Mountain lions are legally classified as "specially protected species". In July 2019, the Center for Biological Diversity petitioned the Fish and Game Commission to list mountain lions as threatened under the California Endangered Species Act (CESA) within a proposed evolutionarily significant unit (ESU) located in Southern California and along the central coast of California. In April 2020, the Commission found that listing of this ESU may be warranted and designated mountain lion within the ESU as a candidate species under CESA.
CDFW is now completing a 12-month status review of mountain lions within the proposed ESU. Upon completion, CDFW will make its recommendation on listing to the Commission. Under CESA, species classified as a candidate species are afforded the same protection as listed species. As a result, mountain lions in this proposed ESU are CESA-protected during the review period.
Elsewhere in California, mountain lion numbers appear to be stable.
Statewide mountain lion population estimates are based on the best scientific knowledge, research, and methods available. The exact number is unknown. Mountain lion studies over the last 40 years have estimated population densities for different habitat types throughout California. These density estimates have varied from zero to 10 lions per 100 square miles, then applied to the total amount of each habitat type available. Previous studies have estimated 2,000-3,000 mountain lions statewide. In a 1996 study, CDFW estimated 4,000-6,000 mountain lions statewide using density estimates from previous studies.
In 2014, the Department began working to update the statewide mountain lion population estimate using more rigorous field-based and data analysis methods. This study effort is anticipated to be completed within the next several years. Estimating population densities of an elusive species, such as the mountain lion, in a state as geographically large and diverse as California is a complex task.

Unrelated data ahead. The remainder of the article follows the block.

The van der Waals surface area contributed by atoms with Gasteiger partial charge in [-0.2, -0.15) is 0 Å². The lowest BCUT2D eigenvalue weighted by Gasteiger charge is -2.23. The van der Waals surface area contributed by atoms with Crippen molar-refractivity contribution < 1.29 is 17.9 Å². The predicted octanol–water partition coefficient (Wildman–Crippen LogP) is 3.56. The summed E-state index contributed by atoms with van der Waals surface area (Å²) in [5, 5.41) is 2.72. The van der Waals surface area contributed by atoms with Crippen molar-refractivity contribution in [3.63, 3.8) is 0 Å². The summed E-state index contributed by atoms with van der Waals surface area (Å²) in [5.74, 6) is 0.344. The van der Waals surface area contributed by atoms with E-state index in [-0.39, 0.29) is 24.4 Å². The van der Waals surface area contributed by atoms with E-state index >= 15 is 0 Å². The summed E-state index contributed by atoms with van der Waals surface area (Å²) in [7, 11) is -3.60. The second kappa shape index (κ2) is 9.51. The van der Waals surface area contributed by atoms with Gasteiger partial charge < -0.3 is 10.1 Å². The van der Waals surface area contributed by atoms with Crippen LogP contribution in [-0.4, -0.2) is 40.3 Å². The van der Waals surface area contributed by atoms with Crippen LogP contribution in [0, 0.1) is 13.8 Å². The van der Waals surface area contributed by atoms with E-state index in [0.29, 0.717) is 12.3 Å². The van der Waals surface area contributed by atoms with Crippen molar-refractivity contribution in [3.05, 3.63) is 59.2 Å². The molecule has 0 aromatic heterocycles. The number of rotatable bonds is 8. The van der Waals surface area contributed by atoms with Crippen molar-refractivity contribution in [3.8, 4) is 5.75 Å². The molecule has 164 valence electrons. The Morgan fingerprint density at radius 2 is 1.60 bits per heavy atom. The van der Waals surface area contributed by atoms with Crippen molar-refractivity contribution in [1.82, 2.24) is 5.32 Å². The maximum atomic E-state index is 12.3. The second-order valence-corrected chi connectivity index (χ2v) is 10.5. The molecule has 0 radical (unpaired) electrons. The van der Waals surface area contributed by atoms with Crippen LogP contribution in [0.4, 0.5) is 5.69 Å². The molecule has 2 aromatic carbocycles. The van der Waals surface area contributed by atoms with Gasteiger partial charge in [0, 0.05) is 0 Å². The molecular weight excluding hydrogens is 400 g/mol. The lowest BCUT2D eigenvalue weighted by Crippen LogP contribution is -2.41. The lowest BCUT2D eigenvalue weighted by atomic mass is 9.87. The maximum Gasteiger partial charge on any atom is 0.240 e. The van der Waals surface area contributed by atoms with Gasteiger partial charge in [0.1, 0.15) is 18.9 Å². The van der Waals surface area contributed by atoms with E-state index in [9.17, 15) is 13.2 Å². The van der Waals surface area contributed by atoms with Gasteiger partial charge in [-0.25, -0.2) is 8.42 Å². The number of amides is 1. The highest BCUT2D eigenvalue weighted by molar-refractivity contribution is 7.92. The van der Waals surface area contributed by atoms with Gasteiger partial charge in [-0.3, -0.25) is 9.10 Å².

Mountain lions are known to inhabit diverse habitats across most of California. Mountain lions can be found wherever deer are present, since deer are a mountain lion's primary food source in most areas. As such, foothills and mountains are considered prime mountain lion habitat.
Most mountain lion populations are thought to be relatively stable in California. In 2014, the Department began implementing a statewide mountain lion study to determine the status, relative abundance, and population densities across California. Ongoing monitoring of localized trends, data collection and analysis is being conducted statewide to derive a baseline population estimate.
No. The California Wildlife Protection Act of 1990 (Proposition 117) legally classified mountain lions as a "specially protected mammal". It is unlawful to take, injure, possess, transport, import, or sell any mountain lion or any part or product thereof. This status and other statutes prohibit the Department from developing hunting season or take limits for lions. The act established certain exemptions from that prohibition. Mountain lions may be killed only 1) if a depredation permit is issued to take a specific lion that has killed livestock or pets; 2) to preserve public safety; or 3) to protect listed bighorn sheep.
Mountain lion attacks on humans are uncommon. Statistically speaking, a person is one thousand times more likely to be struck by lightning than attacked by a mountain lion. Since 1890, there have been few verified mountain lion attacks on humans in California, six of them fatal. In most cases, the person was alone when the attack occurred. The last documented human-lion attack occurred June 2020 in San Diego County.
Under the CDFW's Public Safety Wildlife Guidelines, an animal is deemed to be a public safety threat if there is “a likelihood of human injury based on the totality of the circumstances.” Factors that are considered include the lion's behavior and its proximity to schools, playgrounds and other public gathering places. The determination of whether an animal is a public safety threat is made by the CDFW or local law enforcement personnel on the scene. If a wild animal is declared a public safety threat, protecting human health and safety is a priority.